Skip to content

East Imperial, EISB, Up 30% On China News – What Happens Next?

Tim Worstall
Tim Worstall trader
Updated 12 Aug 2022

Trade East Imperial Shares Your Capital Is At Risk

Key points:

  • East Imperial has signed up a China distribution deal
  • It's possibly an excellent market for EISB
  • But just how excellent will it be over time?

East Imperial (LON: EISB) is up 30% this morning on news that they've reached an agreement for China distribution. Given the name of the company we might think this is fairly important and so it is – and thus the EISB share price jump. The issue really being that China is – OK, probably is – the great current growth market for East Imperial‘s line of products. Therefore gaining a decent distribution agreement into that market exposes EISB to it's one grand expansion opportunity.

East Imperial is in the business of luxury – it prefers the phrase “ultra-premium” – mixers. As the experience of Fevertree shows us this is an expanding market. For which there are several reasons. The first is simply the manner in which mass manufactured products tend to down grade over time – manufacturers use lesser ingredients on cost grounds etc. Further, mass brands are always at risk of those very claims of “premium” and “ultra-premium”. There's often room at the top that is when we talk of branded items.

The second is the general decline in alcoholic consumption around the world. That can indeed lead to a move upmarket – drink less but better – and there's the example of Diageo to see there. Finally there's something specific to China and important about this specific deal.

East Imperial share price
East Imperial share price from London Stock Exchange

Also Read: Five Best Recession Proof Stocks

The two China specific issues are that the place is getting richer, faster, than anywhere else has ever done. It's also hugely unequal by the standards of any other country. That does lead to a taste for premium – or ultra-premium – brands. Supplying that taste could indeed be most profitable. But there's more than that, Chinese society places more emphasis on brands and that outward appearance than many other places. Cheap and cheerful is not, really, a hallmark of the society. Which again makes a distribution agreement of top end products into the country worthwhile.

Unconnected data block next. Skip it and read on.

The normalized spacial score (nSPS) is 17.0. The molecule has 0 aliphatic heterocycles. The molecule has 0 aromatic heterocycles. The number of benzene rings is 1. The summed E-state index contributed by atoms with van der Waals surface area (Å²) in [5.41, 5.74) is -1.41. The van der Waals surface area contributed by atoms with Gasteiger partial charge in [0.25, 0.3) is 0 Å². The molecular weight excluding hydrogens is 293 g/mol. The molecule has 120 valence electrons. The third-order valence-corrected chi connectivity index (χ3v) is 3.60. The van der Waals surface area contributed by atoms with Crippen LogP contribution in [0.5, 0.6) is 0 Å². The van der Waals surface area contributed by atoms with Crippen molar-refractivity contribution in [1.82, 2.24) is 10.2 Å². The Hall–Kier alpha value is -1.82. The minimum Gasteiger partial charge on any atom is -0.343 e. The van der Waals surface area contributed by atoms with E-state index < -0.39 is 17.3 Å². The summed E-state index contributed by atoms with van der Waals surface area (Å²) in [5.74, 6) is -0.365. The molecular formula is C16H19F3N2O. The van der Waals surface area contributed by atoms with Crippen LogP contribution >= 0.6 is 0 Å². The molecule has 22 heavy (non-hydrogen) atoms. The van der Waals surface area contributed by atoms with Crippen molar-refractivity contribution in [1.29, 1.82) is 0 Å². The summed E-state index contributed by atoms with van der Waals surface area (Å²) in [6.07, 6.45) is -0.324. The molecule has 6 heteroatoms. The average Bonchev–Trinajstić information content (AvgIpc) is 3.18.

The specific agreement is also with “Wen Hua Hang Wine Spirits Company (WHI), one of the largest distributors in China.” which means that East Imperial gains maximal exposure with the just the one deal. WHI has worked with Pernod Ricard in the Chinese market, giving us a signal of their quality.

So it looks like a good deal. But of course it is only the signing of a distribution agreement. This doesn't mean that the products will actually sell in China, it's only an indication that the distributor thinks they will. At which point we have to think about the East Imperial share price rise today. Is 30% merely on the signing of an agreement enough, not enough or too much? It's obvious that if the products become widely bought in China then it's not enough – but what is the probability of that? That's what has to determine trading positions from here. Not the news that EISB has distribution in China for that's now already in the share price. It's how successful is that distribution for East Imperial in China going to be?

Tim Worstall
Tim Worstall is a freelance writer specialising in economics and the financial markets.